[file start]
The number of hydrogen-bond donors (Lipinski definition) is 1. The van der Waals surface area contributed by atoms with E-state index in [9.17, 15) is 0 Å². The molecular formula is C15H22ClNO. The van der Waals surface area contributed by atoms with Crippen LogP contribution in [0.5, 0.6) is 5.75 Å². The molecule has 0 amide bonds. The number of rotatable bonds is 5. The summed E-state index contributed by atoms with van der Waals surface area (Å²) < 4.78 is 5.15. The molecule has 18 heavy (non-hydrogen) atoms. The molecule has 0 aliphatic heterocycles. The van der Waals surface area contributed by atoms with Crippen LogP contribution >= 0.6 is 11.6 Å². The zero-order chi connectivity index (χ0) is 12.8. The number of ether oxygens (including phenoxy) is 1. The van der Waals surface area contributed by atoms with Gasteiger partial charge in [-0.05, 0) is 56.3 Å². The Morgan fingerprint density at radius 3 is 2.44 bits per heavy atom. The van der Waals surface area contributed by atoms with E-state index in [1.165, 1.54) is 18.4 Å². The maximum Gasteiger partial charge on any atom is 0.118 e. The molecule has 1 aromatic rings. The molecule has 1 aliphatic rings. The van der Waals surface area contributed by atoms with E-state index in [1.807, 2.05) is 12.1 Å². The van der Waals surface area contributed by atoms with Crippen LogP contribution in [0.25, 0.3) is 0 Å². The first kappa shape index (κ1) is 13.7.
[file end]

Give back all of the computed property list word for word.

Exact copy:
The number of hydrogen-bond donors (Lipinski definition) is 1. The van der Waals surface area contributed by atoms with E-state index in [9.17, 15) is 0 Å². The molecular formula is C15H22ClNO. The van der Waals surface area contributed by atoms with Crippen LogP contribution in [0.5, 0.6) is 5.75 Å². The molecule has 0 amide bonds. The number of rotatable bonds is 5. The summed E-state index contributed by atoms with van der Waals surface area (Å²) < 4.78 is 5.15. The molecule has 18 heavy (non-hydrogen) atoms. The molecule has 0 aliphatic heterocycles. The van der Waals surface area contributed by atoms with Crippen LogP contribution >= 0.6 is 11.6 Å². The zero-order chi connectivity index (χ0) is 12.8. The number of ether oxygens (including phenoxy) is 1. The van der Waals surface area contributed by atoms with Gasteiger partial charge in [-0.05, 0) is 56.3 Å². The Morgan fingerprint density at radius 3 is 2.44 bits per heavy atom. The van der Waals surface area contributed by atoms with E-state index in [1.165, 1.54) is 18.4 Å². The maximum Gasteiger partial charge on any atom is 0.118 e. The molecule has 1 aromatic rings. The molecule has 1 aliphatic rings. The van der Waals surface area contributed by atoms with E-state index in [1.807, 2.05) is 12.1 Å². The van der Waals surface area contributed by atoms with Crippen LogP contribution in [0.25, 0.3) is 0 Å². The first kappa shape index (κ1) is 13.7.